Infrequent defecation, often referred to as constipation, occurs when a person is not able to have a bowel movement for a prolonged period of time. Although the normal frequency of bowel movements varies from person to person, constipation is basically when someone goes more than three days without a bowel movement. Infrequent defecation can be caused by a variety of factors, including improper eating habits, the use of certain medications, or medical conditions such as irritable bowel syndrome or colon cancer. Treatment for infrequent defecation depends on the cause for the constipation as well as any underlying medical conditions and may include dietary or lifestyle changes, the use of laxatives, or in rare cases surgical intervention.
Improper eating habits and living a sedentary lifestyle are among the most common reasons for infrequent defecation. Adding more fiber and water to the diet often resolves this problem and causes bowel movements to be more frequent and productive. Foods that contain a lot of fiber include beans, whole grains, and fresh fruits, although fiber supplements are readily available at most pharmacies for those who have trouble adding a sufficient amount of fiber to the diet. Regular exercise also helps to keep the bowels moving regularly and is especially important for those who spend a large portion of the day in a sedentary position.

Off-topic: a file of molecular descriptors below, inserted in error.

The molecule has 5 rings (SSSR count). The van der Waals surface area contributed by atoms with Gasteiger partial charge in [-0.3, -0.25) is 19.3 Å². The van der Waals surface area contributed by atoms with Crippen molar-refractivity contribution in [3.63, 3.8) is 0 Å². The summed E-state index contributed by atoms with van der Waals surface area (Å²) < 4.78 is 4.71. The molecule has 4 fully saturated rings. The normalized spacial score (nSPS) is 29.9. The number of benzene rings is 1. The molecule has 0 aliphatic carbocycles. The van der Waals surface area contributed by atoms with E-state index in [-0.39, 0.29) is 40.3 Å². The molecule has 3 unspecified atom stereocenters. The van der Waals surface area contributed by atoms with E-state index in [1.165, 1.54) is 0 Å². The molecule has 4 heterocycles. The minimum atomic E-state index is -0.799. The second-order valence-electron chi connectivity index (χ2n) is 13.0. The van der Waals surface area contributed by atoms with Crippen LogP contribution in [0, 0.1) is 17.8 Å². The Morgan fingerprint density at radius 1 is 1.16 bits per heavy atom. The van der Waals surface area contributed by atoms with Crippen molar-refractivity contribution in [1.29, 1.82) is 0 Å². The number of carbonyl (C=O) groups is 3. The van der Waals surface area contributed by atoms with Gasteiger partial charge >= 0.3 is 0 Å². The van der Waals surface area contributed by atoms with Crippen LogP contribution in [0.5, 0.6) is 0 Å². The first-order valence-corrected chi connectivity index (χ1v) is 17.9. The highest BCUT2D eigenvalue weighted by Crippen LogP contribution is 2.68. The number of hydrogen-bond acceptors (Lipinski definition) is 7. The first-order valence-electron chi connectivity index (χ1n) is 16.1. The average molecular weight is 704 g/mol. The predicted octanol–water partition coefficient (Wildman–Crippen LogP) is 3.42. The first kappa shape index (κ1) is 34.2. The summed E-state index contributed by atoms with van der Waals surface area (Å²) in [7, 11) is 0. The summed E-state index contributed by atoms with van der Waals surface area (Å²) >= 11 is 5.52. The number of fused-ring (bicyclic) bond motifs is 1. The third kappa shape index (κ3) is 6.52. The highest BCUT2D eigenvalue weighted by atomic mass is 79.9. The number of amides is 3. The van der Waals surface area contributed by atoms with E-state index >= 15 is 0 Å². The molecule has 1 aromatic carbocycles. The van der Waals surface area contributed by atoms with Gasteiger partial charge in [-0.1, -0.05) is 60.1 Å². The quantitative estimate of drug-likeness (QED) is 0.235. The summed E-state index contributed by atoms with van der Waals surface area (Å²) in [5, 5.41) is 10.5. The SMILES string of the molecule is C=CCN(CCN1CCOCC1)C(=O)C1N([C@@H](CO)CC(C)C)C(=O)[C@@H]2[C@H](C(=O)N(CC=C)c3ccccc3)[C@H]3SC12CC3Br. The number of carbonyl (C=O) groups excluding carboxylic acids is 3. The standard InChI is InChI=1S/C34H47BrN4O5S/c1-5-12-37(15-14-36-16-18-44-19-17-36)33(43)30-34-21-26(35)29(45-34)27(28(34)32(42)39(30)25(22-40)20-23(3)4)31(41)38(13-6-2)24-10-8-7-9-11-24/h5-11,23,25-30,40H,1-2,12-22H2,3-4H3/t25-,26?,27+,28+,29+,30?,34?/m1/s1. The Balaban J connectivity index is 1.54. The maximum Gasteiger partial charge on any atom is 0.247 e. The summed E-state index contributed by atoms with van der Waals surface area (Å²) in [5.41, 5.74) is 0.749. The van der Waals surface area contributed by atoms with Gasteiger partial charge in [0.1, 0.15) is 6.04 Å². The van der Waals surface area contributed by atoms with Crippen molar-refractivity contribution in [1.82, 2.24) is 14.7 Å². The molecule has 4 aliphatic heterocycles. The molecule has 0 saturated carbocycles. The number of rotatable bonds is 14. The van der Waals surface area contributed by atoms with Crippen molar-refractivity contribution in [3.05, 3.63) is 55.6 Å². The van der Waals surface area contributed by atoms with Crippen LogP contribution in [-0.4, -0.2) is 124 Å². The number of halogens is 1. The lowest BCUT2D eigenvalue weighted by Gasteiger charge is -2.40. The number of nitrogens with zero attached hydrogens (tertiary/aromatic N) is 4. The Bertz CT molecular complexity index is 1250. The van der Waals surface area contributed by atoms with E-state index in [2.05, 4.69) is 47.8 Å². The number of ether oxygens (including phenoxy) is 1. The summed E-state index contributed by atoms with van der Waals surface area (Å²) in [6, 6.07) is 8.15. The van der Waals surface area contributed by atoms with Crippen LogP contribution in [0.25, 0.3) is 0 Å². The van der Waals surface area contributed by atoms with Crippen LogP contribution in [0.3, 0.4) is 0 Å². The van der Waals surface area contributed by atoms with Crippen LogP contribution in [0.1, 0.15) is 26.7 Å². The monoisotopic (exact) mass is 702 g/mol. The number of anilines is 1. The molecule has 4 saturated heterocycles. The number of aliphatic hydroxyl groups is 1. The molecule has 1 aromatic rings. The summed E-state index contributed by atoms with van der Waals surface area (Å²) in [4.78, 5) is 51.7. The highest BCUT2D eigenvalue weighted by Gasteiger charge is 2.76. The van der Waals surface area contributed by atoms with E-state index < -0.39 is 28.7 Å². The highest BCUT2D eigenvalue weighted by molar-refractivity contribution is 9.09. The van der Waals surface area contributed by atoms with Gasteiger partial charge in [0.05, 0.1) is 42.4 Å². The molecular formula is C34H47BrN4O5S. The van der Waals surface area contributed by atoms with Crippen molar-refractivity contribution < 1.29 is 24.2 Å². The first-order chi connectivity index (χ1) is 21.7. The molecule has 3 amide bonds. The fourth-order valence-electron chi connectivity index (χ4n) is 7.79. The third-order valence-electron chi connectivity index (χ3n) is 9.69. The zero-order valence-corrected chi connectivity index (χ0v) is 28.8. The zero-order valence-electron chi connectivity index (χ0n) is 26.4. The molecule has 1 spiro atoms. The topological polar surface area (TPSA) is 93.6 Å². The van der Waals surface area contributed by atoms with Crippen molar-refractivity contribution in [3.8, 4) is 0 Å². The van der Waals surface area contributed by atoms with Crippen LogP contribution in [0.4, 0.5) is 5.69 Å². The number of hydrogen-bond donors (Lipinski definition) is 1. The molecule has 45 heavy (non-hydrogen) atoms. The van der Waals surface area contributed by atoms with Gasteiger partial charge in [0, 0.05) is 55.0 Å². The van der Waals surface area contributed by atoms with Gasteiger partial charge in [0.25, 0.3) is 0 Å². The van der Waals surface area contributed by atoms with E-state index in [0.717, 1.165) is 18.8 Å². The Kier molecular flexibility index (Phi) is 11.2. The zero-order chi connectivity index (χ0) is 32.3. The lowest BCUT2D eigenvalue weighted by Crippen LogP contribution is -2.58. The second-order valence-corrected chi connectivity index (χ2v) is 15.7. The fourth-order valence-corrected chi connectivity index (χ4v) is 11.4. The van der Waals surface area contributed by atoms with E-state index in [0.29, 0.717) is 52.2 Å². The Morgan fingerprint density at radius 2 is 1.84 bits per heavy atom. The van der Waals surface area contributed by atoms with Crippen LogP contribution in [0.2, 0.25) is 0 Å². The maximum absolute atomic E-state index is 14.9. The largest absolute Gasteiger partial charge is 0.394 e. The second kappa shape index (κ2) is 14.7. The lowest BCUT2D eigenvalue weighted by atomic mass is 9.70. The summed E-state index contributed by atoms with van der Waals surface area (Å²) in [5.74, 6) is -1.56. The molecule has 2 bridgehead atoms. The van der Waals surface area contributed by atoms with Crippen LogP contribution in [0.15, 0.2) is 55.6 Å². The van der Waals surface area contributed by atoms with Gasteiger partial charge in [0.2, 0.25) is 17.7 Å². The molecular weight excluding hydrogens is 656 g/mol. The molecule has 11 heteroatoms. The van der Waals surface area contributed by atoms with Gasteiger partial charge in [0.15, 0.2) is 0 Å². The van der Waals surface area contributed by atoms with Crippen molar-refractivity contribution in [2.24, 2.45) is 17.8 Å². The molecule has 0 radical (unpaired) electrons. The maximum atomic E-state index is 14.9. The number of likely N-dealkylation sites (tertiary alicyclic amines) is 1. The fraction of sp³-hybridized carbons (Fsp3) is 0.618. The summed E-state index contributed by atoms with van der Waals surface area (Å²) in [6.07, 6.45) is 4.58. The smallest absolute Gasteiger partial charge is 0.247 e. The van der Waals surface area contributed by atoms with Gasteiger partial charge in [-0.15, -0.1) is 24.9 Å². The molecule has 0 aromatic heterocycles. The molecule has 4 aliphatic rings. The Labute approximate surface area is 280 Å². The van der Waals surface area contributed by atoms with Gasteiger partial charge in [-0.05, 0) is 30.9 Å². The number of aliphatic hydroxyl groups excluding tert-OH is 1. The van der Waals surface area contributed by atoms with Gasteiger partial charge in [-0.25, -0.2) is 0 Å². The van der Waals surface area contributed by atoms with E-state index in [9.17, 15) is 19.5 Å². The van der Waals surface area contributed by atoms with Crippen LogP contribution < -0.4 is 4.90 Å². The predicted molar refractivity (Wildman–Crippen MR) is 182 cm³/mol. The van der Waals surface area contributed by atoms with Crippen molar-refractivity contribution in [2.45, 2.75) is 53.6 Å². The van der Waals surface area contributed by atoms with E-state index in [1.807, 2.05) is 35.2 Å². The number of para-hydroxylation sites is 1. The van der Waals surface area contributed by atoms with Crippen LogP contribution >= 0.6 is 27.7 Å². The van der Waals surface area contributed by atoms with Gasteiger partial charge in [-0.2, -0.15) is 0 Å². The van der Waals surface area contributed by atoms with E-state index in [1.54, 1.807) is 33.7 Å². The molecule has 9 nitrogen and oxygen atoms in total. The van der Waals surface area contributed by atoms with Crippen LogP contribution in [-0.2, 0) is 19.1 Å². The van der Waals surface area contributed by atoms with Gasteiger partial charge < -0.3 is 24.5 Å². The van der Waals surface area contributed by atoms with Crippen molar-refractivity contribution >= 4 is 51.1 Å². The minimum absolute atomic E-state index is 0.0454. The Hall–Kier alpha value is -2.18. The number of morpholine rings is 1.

If dietary changes and increased exercise do not resolve the problem of infrequent defecation, the doctor may want to look at the medications that are being taken. If these medications are thought to be the cause of the constipation, the patient may be given a laxative for occasional use, or in some cases the medication may need to be changed altogether. Frequent laxative use is not generally recommended, as a dependency issue can arise, causing the affected person to develop an inability to have a bowel movement without the use of a laxative. If the constipation is related to a medical condition, such as an intestinal blockage, surgery may become necessary in order to remove the blockage as well as any severely damaged portions of the colon.
Complications such as hemorrhoids, torn anal tissue, and intestinal pain may sometimes develop as the result of infrequent defecation. Some of these complications can become serious enough to require surgical intervention to repair the damaged tissue. In order to prevent serious complications from developing, chronic constipation should be reported to a doctor for further medical evaluation and individualized treatment options.